on diet, smoking, exercise, drugs, alcohol) and who have
been referred to parentings skills services (if appropriate)
percentage of late (by 10 weeks gestation) presentations of Clinical system
pregnancy for patients
Obesity in pregnancy – % of women to achieve their target ?
weight gain during pregnancy according to thresholds set by
QOF Percentage of maximum score available Clinical system
Currently, the PCT meet with George Eliot Hospital NHS Trust on a monthly basis to monitor the
progress of the contract, and address any contractual and quality issues.
The intention is that the George Eliot Hospital NHS Trust will be subject to an agreement that will
have similar quality outcomes as determined in the contract for the Camp Hill GP Led Health Centre.
This ensures that the PCT remains driven to deliver quality outcomes in General Practice when given
The role of the Operations Manager, who is responsible for the overall management of the three
PCTMS Practices, ensures that the practices meet the legal and local requirements. This role also
ensures that there would be no inappropriate referrals into George Eliot Hospital NHS Trust through
ongoing monitoring and that all referrals are based on patient choice and clinical judgement. This
will also ensure that any potential invested interest is minimised.
The PCT also has a responsibility to manage this with all GP referrals into Acute Hospitals. The PCT is
responsible for taking action if there seems to be any inappropriate referrals from any GP Practice.
The role of the Operations Manager ensures any action plans are acted upon accordingly. These
steps ensure that risks are mitigated.
PCTMS CCP Business Case V2.0 Page 17 of 20
Task Completion Date Status
PCTMS Review Completed April 2010 Completed
This was a review carried out by the PCT
analysing the current and historic status of
the three practices.
Board approval for TCS April 2010 Completed
The principals of the TCS process and the
services to be included were signed off by the
Business Case to PCT Board September 2010 In Progress
The Business Case to transfer three PCTMS
Practices to a Host Organisation will be taken
to the PCT Board for approval to submit the
Business Case to CCP.
Business Case to CCP September 2010 In Progress
The Business Case to transfer three PCTMS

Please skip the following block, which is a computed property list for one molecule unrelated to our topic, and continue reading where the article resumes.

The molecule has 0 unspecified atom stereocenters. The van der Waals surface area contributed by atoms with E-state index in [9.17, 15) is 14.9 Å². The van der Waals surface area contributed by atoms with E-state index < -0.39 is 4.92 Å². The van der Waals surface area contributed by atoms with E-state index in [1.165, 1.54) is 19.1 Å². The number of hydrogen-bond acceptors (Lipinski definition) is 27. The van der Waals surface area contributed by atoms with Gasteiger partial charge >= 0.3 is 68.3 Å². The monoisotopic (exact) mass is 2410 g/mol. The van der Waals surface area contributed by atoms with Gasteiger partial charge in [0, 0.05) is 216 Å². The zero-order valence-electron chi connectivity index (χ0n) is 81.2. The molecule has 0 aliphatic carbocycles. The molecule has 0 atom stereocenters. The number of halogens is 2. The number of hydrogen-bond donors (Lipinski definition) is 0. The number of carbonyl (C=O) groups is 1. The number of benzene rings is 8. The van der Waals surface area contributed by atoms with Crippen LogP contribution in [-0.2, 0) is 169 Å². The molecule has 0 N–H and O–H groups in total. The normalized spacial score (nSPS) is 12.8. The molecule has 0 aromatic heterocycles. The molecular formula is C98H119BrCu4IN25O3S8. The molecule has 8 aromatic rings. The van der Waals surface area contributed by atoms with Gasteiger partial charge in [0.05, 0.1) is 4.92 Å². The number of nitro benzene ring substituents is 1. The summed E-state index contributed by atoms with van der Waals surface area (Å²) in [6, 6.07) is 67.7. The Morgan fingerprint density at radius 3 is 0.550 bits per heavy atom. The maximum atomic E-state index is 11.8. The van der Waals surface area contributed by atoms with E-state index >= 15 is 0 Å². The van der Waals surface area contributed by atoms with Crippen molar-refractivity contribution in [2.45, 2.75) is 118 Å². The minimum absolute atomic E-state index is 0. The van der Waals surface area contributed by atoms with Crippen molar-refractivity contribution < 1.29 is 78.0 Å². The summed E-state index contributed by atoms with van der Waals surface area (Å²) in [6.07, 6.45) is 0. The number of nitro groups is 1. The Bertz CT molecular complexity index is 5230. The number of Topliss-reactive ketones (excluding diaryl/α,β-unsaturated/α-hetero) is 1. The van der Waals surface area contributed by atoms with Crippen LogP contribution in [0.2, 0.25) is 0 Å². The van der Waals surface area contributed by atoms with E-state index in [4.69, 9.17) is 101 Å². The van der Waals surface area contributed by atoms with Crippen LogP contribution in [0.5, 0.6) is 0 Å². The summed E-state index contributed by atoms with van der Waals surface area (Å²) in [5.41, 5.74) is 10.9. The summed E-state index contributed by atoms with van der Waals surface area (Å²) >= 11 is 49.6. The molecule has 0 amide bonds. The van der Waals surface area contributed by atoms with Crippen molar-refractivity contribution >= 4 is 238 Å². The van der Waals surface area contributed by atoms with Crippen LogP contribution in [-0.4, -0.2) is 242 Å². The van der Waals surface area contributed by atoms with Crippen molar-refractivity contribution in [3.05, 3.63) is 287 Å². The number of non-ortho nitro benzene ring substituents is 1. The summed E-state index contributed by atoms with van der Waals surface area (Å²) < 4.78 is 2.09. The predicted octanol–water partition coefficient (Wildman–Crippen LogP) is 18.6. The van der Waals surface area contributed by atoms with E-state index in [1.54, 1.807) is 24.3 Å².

Practices to the George Eliot Hospital NHS
Trust will be submitted to the Cooperation
and Competition Panel for approval to
CCP Approval October 2010 (TBC)* Not Yet Started
To gain approval from the Cooperation and
Due Diligence October 2010 Not Yet Started
The process of Due Diligence will be
Consultation December 2010 Not Yet Started
The PCT will consult with the relevant key (TBC)*
stakeholders in relation to the changes that
Heads of Terms for GEH December 2010 Not Yet Started
The PCT will draft an agreement for the (TBC)*
ongoing management of the three PCTMS
Practices. This will be the agreement that the
George Eliot Hospital NHS Trust will be
required to sign up to.
Shadowing January 2011 (TBC)* Not Yet Started
The GEH will shadow PCTMS Practices
Tupe of Staff April 2011 (TBC)* Not Yet Started
The staff will be tuped across to the George
Eliot Hospital NHS Trust by this date.
Transfer Complete April 2011 (TBC)* Not Yet Started
The transfer will be complete by this date.
* Please note (TBC) is noted due to the dependency on the CCP Approval for the tasks beyond
PCTMS CCP Business Case V2.0 Page 18 of 20
Detailed below are the current risks identified in relation to transferring the three PCTMS Practices
to the George Eliot Hospital NHS Trust. The mitigation statement would be the steps the PCT would
take to ensure that the risks do not materialise into issues.
Description There is the risk that a Hospital managing GP practices can lead to inappropriate
referrals into Secondary Care as they could have a vested interest in referring.
Impact This can lead to a higher volume of inappropriate referrals that could lead to
additional revenue for the George Eliot Hospital NHS Trust.
Mitigation Regular contract reviews and monitoring by the PCT to ensure this does not
happen and corrective action should it occur.
The role of the Operations Manager overseeing all three PCTMS Practices will
help in preventing this risk.
Regularly updated referral data will enable the PCT and George Eliot Hospital NHS
Trust to remain vigilant.
Description The uncertainty around the White Paper and the framework of the consortia.
Impact Potential change of management
Mitigation PCT to monitor the progress of the White Paper and ensure regular
communication with the PBC Consortia to ensure any risks are kept to the
The PCT will ensure the engagement with all GPs and GP Consortia remains, and
that they are communicated with any progress.
The PCT will address any issues / concerns as they arise.
The PCT will ensure that GPs continue to be involved in GP commissioning now
and in the future.
Description There is a risk that the GEH will not accept the terms and conditions of taking over
the PCTMS Practices.
Impact An agreement will have to be in place between the PCT and George Eliot Hospital
NHS Trust with the conditions of taking over the practices.
Mitigation The agreement will be drafted asap so any issues can be addressed prior to final
transfer of services.
The process of Due Diligence will ensure that any issues that are likely to emerge
are addressed very early on in this process.
The Programme Governance Structure in place for the whole process of